Canadian Housing Market Trends to Watch in 2022
Canada’s housing market has been a fixture in media headlines and a ubiquitous topic of conversation around dining tables and water coolers for those who continue to work in an office environment post COVID-19. At the beginning of the pandemic, some expected a sharp drop in home sales and prices in Canada, but no one could have predicted what the market actually turned out to be. In May 2020, the regional real estate markets began their recovery. The surge in demand continued into 2021, leading to record-breaking price growth and what many would consider to be the hottest year for Canadian real estate. So what can we expect in 2022? Here are five trends to keep an eye on.
Rising interest rates are to be expected.
Rumor has it that interest rates will rise as early as April. This will be the Bank of Canada’s first move after three rate cuts in March 2020 prompted by the pandemic and the resulting economic fallout. The economy began to recover as vaccines found their way into guns, businesses reopened and consumer confidence returned. We’re not over the hump yet as the Omicron variant will bring further public health measures and threats of lockdowns in some provinces, slowing down certain industries. Real estate is not one of them. Canada’s housing market resumed its uptrend after a steep but short-lived drop in activity early in the pandemic, with seemingly no end in sight. The high demand led to a record-breaking price hike, with sales held back only by a lack of supply.
With interest rates expected to rise in time for the busy housing market in the spring, some buyers may be looking to lock in a bottom now as they are unlikely to get any price breaks. Will higher interest rates serve to cool down the hot Canadian housing market? The Big 6 banks have forecast that the Bank of Canada will hike its overnight lending rate by 1 percent by the end of 2022. Only time will tell what impact this will have on the market, but given current levels of supply and demand, a percentage increase is unlikely to be a significant factor in sales or prices.
Canadian home prices are likely to continue to rise.
Speaking of prices, the 2022 Canadian Housing Market Outlook Report analyzed 38 Canadian housing markets and identified rising prices in 100% of them in 2021, and continued growth across the board for 2022. RE/MAX brokers and agents expected price growth to be that of a from a low of +2.5 percent in Calgary to a high of +20 percent in Muskoka. From a national perspective, the average house price is likely to increase by 9.2 percent.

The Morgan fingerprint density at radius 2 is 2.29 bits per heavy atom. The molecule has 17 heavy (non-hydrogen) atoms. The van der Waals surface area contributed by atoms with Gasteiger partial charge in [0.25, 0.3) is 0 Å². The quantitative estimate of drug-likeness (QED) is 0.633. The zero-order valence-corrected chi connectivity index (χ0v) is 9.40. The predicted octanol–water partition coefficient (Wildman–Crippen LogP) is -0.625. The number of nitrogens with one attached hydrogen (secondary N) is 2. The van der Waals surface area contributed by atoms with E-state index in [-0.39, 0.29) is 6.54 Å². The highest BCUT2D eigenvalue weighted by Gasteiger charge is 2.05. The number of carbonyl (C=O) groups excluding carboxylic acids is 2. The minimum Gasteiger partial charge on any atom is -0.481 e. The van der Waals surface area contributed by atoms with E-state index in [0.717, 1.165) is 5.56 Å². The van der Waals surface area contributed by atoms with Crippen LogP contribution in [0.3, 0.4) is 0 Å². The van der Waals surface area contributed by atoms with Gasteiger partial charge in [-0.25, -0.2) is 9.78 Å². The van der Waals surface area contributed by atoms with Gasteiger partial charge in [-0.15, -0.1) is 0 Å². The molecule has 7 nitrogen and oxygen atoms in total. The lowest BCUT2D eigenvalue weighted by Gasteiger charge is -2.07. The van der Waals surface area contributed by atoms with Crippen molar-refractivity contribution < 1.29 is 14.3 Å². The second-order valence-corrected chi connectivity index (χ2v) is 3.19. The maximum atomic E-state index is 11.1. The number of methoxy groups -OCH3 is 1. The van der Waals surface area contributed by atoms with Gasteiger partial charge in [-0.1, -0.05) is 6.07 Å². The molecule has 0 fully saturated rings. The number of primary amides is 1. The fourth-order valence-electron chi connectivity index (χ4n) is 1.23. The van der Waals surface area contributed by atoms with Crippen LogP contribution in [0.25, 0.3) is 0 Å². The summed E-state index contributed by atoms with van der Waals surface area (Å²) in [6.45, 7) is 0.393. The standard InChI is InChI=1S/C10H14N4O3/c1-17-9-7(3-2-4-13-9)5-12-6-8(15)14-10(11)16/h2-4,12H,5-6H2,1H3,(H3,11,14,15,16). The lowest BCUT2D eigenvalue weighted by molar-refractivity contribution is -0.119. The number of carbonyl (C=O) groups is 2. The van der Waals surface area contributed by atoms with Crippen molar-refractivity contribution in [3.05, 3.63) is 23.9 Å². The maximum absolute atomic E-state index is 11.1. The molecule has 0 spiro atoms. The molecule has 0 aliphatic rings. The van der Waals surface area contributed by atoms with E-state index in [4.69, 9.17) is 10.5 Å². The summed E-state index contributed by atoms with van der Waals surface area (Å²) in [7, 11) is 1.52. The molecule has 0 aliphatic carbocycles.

Low supply will continue to be a concern in Canada’s housing market.
Housing affordability has been steadily declining in Canada and was a key concern for all political parties in the 2021 federal election. Ontario has become ground zero for unaffordability, so this is expected to be a hot topic in the provincial elections scheduled for June 2, 2022 as well topic will be. What is the culprit behind rising prices? Low offer.
Industry experts have attributed soaring house prices to housing shortages, compounded by a notable surge in demand in 2020 and 2021. This is expected to continue as 1.2 million people are expected to immigrate to Canada by 2023 and in total they are believed to be in need of a home. Since no major increase in offers or new buildings is to be expected, industry experts assume that market pressure could increase and put increasing pressure on prices.
While opinions differ on how to effectively launch the offering, RE/MAX executives have pointed to a few potential solutions, including:
- A national housing strategy to increase supply in a coordinated federal, state and local effort.
- Incentives for developers to build more affordable family-size homes near transportation hubs, such as B. Tax rebates, cutting out unaffordable bureaucracy and simplifying the planning application and permitting process.
- Incentivizing homeowners to relocate and alleviate the financial burden of selling a home by offering tax rebates and reevaluating Toronto’s dual real estate transfer tax (homebuyers here currently pay a provincial and municipal LTT). This could help increase the supply of deals.
Federal and provincial governments are also encouraged to work together on ways to improve local economies to attract residents. Canada has many “affordable” cities that do not always have the same appeal as large urban centers. A shift in focus from cities like Toronto and Vancouver could help ease pressure and prohibitive price growth.
Canadian real estate is dominated by seller’s markets.
By the end of 2021, 97 percent of the Canadian housing markets analyzed by RE/MAX Canada (37 of 38) in 2022 should be seller’s markets characterized by low supply, high demand and rising prices. This will likely continue into 2022 as well, as adding offerings to the market isn’t a quick fix.
Virtual transactions are the future.
Buying and selling homes virtually wasn’t just a passing trend that got us through the pandemic lockdowns. Quite simply, consumers have tasted this sweet convenience and are unlikely to give up once COVID-19 is behind us. From sites like REMAX.approx and real estate agent.ca By bringing listings right to your fingertips and offering virtual tours the ability to view a home without ever having to leave the comfort of your own home, it’s safe to say that the virtual trend is the new reality for many buyers and sellers will.